5 unique challenges facing Syrian refugee women

November 9, 2016
Written by Kristin Myers
Photo by Dalia Khamissy

Being a refugee is one of the hardest things any human being can face. But being a female refugee brings even more challenges. These are just a few.

For six years, Syria has been ravaged by a deadly conflict that has destroyed families and communities, and caused massive destruction across the country.

Since the start of the war, a quarter of a million people have been killed, one million injured, and nearly eight million internally displaced. Just under five million registered Syrian refugees have fled to nearby countries. Over 75% of those refugees are women and children. And they face their own unique challenges.

1. Domestic violence

Many Syrian refugee men are unable to find work and provide for their families. As a result, their traditional role within the family is being disrupted, leading to stress and lowered self-esteem. As men face mounting poverty and desperation, their frustration has increasingly turned into physical violence towards their wives. Women have reported that stress has led to them to be violent towards their children as well.

Syrian refugees listen to Concern Protection Field Officer Rami Fares

Syrian refugees listen to Concern Protection Field Officer Rami Fares, unseen, during a gender-based violence session in which he engages men in Tal Abbas in Akkar, north of Lebanon. Photo: Dalia Khamissy

2. Child brides

Even before the war, around 1 in 10 Syrian marriages involved a girl under 18. Tragically, the ongoing conflict and refugee crisis has caused this number to increase sharply. UNICEF reports that in some Syrian refugee camps 32% of registered marriages involved a child under the age of 18. Marriage is now more frequently seen as a way of providing for daughters when there are few other options, as well as offering some protection from sexual violence.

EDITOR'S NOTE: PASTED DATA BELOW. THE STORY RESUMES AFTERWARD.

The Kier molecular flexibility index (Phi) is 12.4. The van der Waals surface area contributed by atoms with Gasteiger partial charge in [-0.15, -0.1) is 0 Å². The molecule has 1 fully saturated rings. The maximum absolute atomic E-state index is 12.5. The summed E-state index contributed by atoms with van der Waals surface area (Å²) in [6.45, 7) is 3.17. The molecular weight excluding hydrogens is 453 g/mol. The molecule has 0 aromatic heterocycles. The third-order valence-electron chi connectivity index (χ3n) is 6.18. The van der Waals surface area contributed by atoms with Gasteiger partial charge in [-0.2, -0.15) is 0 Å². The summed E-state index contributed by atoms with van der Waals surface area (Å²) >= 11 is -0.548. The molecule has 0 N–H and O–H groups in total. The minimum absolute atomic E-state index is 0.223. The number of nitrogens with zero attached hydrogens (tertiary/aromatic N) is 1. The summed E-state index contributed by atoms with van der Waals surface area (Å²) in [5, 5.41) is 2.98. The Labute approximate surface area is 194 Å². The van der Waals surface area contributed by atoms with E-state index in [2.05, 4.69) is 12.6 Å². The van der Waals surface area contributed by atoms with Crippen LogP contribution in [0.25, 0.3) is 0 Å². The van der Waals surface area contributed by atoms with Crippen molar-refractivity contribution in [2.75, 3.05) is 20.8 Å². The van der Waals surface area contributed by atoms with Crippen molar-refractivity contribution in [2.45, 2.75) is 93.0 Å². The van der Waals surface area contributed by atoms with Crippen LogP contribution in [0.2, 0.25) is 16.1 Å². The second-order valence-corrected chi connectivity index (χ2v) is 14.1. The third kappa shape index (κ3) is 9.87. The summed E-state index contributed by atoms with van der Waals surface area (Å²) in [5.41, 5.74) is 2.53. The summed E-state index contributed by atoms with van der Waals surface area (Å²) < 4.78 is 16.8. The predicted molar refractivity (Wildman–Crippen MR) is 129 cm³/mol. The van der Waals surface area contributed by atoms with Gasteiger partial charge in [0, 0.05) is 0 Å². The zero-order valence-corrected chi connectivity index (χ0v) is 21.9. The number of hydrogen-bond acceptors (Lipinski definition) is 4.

3. Prostitution

The UN estimates that women lead a quarter of Syrian refugee households in Iraq, Lebanon, Jordan, and Egypt, meaning that many women are forced to take on the hardships and responsibilities of a family while coping with dwindling resources. While it is difficult for Syrian men to find work in host communities, it is even harder for women, leaving them jobless and desperate. Many women have been forced to turn to prostitution to make money for food and rent. Others engage in what is termed “survival sex” — taking lovers in exchange for food, clothing, and shelter.

Syrian refugee family

Around a quarter of Syrian refugee households in Iraq, Lebanon, Jordan, and Egypt are led by women. The stress of needing to provide for their families without access to legitimate employment is taking a heavy psychological toll on many women. Photo: Kieran McConville

4. Suicidal thoughts

Syrian refugee women — particularly those without adult male family members — are an increasingly vulnerable population, and fear of sexual assault is keeping many indoors. This insecurity, as well as growing feelings of isolation and desperation, often leads to mental health issues such as depression, anxiety, and suicidal thoughts.

5. Loss of hope

The deadly war in Syria has now gone on for six years. While almost all refugees want to return home, their belief that they will be able to go back is steadily disappearing. Many refugees see the conflict as worsening, with no end in sight. Uncertainty about the future is causing many refugees to despair.

Syrian refugee Nadia, 32, holds her son Omar, 13 months,

Syrian refugee Nadia, 32, holds her son Omar, 13 months, in their apartment in Akroum, in Akkar, north of Lebanon. Photo: Dalia Khamissy

What Concern is doing about it

We work with Syrian refugees in Lebanon and Turkey, addressing their shelter needs, and providing hygiene and food supplies. Concern is also helping children access education, providing psycho-social support to women and children, and building resources for communities to promote gender equality and reduce gender-based violence.

How can you help?

You can help us provide desperately needed resources to vulnerable Syrian refugee women and children: